“If COVID-19 has taught us anything, it’s that we need our customers and they need us more than ever, and with this awareness we should expect more from each other,” says Christina Nielsen, director, government accounts, North America, for Lawson Products, a distributor of fleet and facility maintenance products and services to the industrial, commercial, institutional and government maintenance, repair and operation (MRO) market in North America.
As procurement managers source their products in 2021-2022, Nielsen urges them to reconsider the true value of the relationships they have with their suppliers. She suggests that they ask themselves the following questions:
- Do you expect them (the suppliers) to simply deliver products at a price or help make the services you serve run smoother and more reliably?
- Can you pick up the phone and rely on them to find you alternative sources of product in the type of supply chain environment we find ourselves in?
- Do they offer a level of service that helps alleviate your workforce issues?
- Do they provide you with purchasing and contractual solutions that help you be more agile and creative?
Lawson Products serves state and local governments, school districts, colleges and universities with its Cooperation Agreement which is available through OMNIA partners, Public sector. The company helps its customers reduce their total cost of operations by increasing productivity and efficiency. Its problem-solving professionals and Lawson Managed Inventory Program make sure customers have the right parts to do the job.
As 2022 approaches, cities and counties are more willing to consider relying on cooperative agreements, Nielsen believes. “With limited procurement staff and higher than ever demand for strategic sourcing of key COVID-19 items, we have seen greater openness of local governments to adopt cooperative purchasing agreements instead of creating their own contracts. “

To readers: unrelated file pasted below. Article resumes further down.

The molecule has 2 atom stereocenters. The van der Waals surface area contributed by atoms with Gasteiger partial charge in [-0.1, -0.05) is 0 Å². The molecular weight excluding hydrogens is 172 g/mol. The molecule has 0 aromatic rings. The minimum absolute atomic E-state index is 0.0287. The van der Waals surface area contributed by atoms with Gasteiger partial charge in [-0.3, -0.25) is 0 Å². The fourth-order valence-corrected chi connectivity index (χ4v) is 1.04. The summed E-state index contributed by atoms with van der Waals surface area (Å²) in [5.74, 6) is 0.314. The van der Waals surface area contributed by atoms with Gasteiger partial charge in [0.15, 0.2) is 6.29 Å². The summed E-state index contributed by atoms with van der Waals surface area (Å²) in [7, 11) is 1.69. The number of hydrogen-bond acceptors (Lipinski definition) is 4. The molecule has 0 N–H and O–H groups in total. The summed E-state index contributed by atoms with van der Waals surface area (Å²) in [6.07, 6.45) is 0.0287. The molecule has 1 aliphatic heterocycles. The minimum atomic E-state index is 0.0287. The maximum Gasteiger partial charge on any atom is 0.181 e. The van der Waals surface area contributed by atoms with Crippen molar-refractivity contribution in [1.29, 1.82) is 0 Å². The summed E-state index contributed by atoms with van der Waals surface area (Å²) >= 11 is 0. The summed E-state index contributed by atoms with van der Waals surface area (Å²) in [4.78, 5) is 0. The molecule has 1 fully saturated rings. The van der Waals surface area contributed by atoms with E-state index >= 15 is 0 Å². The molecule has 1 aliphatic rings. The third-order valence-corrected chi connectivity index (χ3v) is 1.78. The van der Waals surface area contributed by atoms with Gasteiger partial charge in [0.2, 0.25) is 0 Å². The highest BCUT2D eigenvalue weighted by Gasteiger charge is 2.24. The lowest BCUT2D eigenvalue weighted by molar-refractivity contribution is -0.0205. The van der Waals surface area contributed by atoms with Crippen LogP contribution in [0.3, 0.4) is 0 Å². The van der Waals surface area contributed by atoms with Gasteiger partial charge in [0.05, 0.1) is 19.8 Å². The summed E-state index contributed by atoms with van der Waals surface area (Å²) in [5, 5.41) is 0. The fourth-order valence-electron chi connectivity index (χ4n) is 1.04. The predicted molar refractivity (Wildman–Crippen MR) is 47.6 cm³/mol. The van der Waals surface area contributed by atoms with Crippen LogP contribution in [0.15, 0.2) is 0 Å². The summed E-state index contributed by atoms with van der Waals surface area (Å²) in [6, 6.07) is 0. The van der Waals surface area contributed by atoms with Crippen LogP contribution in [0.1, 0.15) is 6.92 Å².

Nielsen points out that Lawson has several cooperative purchasing agreements that were created using the lead agency model, which means that they are solicited through a competition and publicly awarded by some of the most prominent public purchasing departments. most respected in the United States. the government itself means that it can enjoy all the advantages of a competitive contract without having to undergo the tedious task of re-tendering. Nielsen says his company has seen legislatures step up efforts to accommodate state-level cooperative purchasing agreements, even in states where cooperative contracts were not previously accepted.
Two factors have prompted Lawson Products to expand its product line in 2021, according to Nielsen: COVID-induced trends and market trends, primarily around workplace safety, regardless of the COVID pandemic.